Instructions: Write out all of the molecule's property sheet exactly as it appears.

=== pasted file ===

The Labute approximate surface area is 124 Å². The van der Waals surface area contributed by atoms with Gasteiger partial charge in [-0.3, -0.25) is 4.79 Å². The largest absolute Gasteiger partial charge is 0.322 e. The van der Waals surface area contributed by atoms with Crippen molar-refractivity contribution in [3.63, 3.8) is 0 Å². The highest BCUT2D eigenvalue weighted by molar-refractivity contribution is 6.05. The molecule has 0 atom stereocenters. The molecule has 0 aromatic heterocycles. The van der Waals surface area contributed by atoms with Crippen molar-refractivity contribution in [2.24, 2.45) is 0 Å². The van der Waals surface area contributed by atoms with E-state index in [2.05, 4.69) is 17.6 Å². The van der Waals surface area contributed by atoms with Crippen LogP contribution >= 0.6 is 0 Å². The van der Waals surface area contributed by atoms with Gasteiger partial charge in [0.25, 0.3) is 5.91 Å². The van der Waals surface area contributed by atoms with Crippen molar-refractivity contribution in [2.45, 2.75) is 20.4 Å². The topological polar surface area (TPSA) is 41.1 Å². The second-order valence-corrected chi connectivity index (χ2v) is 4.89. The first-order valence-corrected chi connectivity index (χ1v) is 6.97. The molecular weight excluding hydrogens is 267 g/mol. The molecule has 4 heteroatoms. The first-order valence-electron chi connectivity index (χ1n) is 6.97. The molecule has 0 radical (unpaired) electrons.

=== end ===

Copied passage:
The Labute approximate surface area is 124 Å². The van der Waals surface area contributed by atoms with Gasteiger partial charge in [-0.3, -0.25) is 4.79 Å². The largest absolute Gasteiger partial charge is 0.322 e. The van der Waals surface area contributed by atoms with Crippen molar-refractivity contribution in [3.63, 3.8) is 0 Å². The highest BCUT2D eigenvalue weighted by molar-refractivity contribution is 6.05. The molecule has 0 atom stereocenters. The molecule has 0 aromatic heterocycles. The van der Waals surface area contributed by atoms with Crippen molar-refractivity contribution in [2.24, 2.45) is 0 Å². The van der Waals surface area contributed by atoms with E-state index in [2.05, 4.69) is 17.6 Å². The van der Waals surface area contributed by atoms with Crippen LogP contribution >= 0.6 is 0 Å². The van der Waals surface area contributed by atoms with Gasteiger partial charge in [0.25, 0.3) is 5.91 Å². The van der Waals surface area contributed by atoms with Crippen molar-refractivity contribution in [2.45, 2.75) is 20.4 Å². The topological polar surface area (TPSA) is 41.1 Å². The second-order valence-corrected chi connectivity index (χ2v) is 4.89. The first-order valence-corrected chi connectivity index (χ1v) is 6.97. The molecular weight excluding hydrogens is 267 g/mol. The molecule has 4 heteroatoms. The first-order valence-electron chi connectivity index (χ1n) is 6.97. The molecule has 0 radical (unpaired) electrons.